The idea of being innovative in the classroom is something that is sweeping the educational world. While the word “innovation” has become a popular buzzword, I think it can still be elusive for many teachers and school leaders. There are many different versions and ideas of “innovation” floating around. Some will point to new technology, while others point to new methods. There is even the idea that innovation is taking old methods and re-inventing them to reach students. I don’t believe any of these, as stand alone ideas, are completely right or completely wrong. My experience is that “innovation” is a combination of all of these things. I think this is true because all of these ideas can be used to produce something “better” for students. If you are producing something better, whether it’s new technology, new techniques, or re-defining old methods, you are bringing innovation into your classroom. I love how George Couros defines the’ “8 Characteristics of the Innovator’s Mindset”. While all of these are extremely important, I have found that three things have really become vital to my journey of developing an innovator's mindset.
"translating knowledge into action is perhaps more important than acquiring information"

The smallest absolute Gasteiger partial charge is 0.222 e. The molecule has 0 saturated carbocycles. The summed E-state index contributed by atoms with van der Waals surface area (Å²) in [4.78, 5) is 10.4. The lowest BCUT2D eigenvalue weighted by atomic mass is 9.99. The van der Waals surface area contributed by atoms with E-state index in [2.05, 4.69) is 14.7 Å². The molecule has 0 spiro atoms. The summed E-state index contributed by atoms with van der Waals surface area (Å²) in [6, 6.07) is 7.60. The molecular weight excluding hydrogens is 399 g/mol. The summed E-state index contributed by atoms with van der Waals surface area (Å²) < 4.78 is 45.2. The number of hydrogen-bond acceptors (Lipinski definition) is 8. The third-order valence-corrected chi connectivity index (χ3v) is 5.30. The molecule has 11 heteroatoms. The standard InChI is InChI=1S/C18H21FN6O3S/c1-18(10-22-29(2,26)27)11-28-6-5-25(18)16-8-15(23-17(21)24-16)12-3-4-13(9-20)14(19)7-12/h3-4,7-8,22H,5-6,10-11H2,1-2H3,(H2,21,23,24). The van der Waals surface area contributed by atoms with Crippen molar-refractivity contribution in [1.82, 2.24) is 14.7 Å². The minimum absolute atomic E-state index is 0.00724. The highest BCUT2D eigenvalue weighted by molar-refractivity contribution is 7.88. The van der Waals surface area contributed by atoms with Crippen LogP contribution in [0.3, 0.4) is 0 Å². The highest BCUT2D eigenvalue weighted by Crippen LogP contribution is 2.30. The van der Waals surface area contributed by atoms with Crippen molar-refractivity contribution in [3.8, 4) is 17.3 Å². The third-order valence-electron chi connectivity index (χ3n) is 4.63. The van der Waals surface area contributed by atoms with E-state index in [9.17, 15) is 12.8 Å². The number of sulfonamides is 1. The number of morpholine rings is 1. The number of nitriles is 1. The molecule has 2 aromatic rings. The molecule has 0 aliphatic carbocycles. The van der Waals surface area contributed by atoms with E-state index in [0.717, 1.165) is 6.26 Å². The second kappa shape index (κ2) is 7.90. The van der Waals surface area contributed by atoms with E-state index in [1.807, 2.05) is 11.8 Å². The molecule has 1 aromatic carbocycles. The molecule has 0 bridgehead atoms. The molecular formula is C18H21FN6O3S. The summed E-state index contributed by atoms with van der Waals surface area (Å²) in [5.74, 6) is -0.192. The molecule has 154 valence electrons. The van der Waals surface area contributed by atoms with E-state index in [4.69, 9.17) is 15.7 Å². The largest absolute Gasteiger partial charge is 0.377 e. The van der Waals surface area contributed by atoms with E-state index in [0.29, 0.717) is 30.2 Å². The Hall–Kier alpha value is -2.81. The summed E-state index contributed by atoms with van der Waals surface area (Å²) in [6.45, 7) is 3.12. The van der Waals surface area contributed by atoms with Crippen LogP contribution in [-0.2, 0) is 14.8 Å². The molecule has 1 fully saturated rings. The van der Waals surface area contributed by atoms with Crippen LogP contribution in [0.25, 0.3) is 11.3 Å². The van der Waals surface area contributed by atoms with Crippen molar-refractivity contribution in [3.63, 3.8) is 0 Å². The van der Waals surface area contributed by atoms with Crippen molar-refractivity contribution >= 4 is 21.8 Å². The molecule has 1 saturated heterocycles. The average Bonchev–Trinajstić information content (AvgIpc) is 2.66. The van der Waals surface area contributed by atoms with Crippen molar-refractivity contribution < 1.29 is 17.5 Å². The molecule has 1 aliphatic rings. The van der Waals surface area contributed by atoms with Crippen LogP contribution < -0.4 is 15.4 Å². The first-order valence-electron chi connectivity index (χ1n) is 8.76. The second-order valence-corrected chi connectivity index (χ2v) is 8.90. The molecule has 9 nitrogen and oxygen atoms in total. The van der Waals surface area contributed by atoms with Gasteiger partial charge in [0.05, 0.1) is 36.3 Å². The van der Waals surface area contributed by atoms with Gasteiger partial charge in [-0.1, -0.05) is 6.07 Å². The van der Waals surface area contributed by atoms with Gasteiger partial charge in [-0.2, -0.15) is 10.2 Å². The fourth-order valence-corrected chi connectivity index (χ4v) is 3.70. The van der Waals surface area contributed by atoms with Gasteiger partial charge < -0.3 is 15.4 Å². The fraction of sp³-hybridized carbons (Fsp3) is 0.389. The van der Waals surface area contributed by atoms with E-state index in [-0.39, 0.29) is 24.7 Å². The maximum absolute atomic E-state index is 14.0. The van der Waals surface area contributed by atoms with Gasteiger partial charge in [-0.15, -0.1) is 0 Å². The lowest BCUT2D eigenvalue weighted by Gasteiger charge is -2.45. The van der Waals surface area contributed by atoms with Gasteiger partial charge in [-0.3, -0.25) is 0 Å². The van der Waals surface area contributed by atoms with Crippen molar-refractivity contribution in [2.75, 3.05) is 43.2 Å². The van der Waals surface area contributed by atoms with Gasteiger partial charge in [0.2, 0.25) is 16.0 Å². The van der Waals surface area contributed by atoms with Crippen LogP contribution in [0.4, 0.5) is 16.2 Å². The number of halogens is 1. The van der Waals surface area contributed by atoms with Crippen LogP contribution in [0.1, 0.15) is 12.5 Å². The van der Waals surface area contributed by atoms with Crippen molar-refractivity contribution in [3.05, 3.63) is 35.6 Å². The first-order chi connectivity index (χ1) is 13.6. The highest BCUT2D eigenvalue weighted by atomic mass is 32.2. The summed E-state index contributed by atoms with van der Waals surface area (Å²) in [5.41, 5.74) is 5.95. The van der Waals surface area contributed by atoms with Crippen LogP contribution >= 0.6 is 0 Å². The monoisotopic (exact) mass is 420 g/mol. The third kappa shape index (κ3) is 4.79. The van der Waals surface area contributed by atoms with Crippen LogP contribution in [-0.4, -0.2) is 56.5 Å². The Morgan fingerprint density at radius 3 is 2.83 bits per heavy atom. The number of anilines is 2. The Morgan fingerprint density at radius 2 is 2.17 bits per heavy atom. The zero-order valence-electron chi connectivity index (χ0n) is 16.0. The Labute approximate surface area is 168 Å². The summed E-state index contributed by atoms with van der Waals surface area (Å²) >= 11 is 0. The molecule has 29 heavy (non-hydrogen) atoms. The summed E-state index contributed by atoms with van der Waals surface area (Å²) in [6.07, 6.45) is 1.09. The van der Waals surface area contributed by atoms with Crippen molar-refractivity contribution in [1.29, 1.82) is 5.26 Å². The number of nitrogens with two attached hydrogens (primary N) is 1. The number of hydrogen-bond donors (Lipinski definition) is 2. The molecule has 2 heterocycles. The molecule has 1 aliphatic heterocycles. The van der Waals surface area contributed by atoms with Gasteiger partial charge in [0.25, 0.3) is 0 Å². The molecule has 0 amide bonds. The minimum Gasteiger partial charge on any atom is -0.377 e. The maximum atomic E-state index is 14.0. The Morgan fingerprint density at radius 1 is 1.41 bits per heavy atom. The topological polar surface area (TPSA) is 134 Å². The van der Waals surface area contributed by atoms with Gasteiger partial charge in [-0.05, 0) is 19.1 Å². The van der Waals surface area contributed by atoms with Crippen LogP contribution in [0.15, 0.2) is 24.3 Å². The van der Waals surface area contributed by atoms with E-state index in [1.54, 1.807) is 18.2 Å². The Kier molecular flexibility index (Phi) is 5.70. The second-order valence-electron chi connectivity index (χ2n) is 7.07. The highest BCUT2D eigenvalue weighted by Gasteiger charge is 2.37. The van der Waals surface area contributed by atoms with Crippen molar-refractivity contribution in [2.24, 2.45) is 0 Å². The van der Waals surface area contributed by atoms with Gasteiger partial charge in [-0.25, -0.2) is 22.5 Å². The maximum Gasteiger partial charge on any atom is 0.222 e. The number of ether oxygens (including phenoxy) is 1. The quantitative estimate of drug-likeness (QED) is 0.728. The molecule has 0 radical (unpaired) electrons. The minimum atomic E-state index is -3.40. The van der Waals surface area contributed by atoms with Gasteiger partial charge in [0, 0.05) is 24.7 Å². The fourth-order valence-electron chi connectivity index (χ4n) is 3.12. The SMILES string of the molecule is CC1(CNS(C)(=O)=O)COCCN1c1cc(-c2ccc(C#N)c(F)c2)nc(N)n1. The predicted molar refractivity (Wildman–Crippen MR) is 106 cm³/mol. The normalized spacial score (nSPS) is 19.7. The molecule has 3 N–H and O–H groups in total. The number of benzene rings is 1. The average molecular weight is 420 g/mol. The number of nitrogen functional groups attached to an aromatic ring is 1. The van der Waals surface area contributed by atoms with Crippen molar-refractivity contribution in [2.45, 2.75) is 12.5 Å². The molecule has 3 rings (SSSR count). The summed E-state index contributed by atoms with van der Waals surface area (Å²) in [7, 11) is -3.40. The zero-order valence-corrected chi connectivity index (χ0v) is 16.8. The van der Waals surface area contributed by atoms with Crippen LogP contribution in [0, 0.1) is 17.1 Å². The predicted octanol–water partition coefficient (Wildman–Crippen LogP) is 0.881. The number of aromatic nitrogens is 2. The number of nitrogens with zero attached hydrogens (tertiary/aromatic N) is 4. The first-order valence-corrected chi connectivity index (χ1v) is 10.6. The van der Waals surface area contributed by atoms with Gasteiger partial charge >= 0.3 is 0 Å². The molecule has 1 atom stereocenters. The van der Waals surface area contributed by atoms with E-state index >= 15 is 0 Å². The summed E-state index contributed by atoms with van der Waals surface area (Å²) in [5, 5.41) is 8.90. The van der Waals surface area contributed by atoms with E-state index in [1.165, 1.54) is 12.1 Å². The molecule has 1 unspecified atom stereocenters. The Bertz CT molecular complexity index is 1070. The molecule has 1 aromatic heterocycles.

- Thomas Friedman
FIND A PROBLEM, THEN SOLVE IT
The question of what students can do with the information they are obtaining is something we need to begin asking ourselves as educators. As my paradigm has changed over time, and the more I have developed a growth mindset, my philosophy about my students and the information they learn has changed. I had to ask myself, “why am I presenting this information to students?” If the answer was only to pass a test, either mine or a standardized one, then I realized I was doing my students a disservice. If all we are measuring is memorization and compliance, then we are not preparing our students to be future ready. It is important that we allow our students to use the information they are obtaining in practical ways. At the end of every unit or topic, I have started asking students to identify a problem they can solve with their new knowledge. This practice has become so much a part of what we do, that students now go into each lesson looking through the lens of problem solving. The process has now become one of students continually looking for problems to solve as they are introduced to new concepts. This concept is crucial to developing an innovative mindset in the classroom. As a teacher, your job is not to find problems for students to solve, but rather to create an environment where students look for problems to solve. This mentality is critical to not only having an innovative classroom, but also to fostering an innovative mindset in your students.
TAKE A RISK TODAY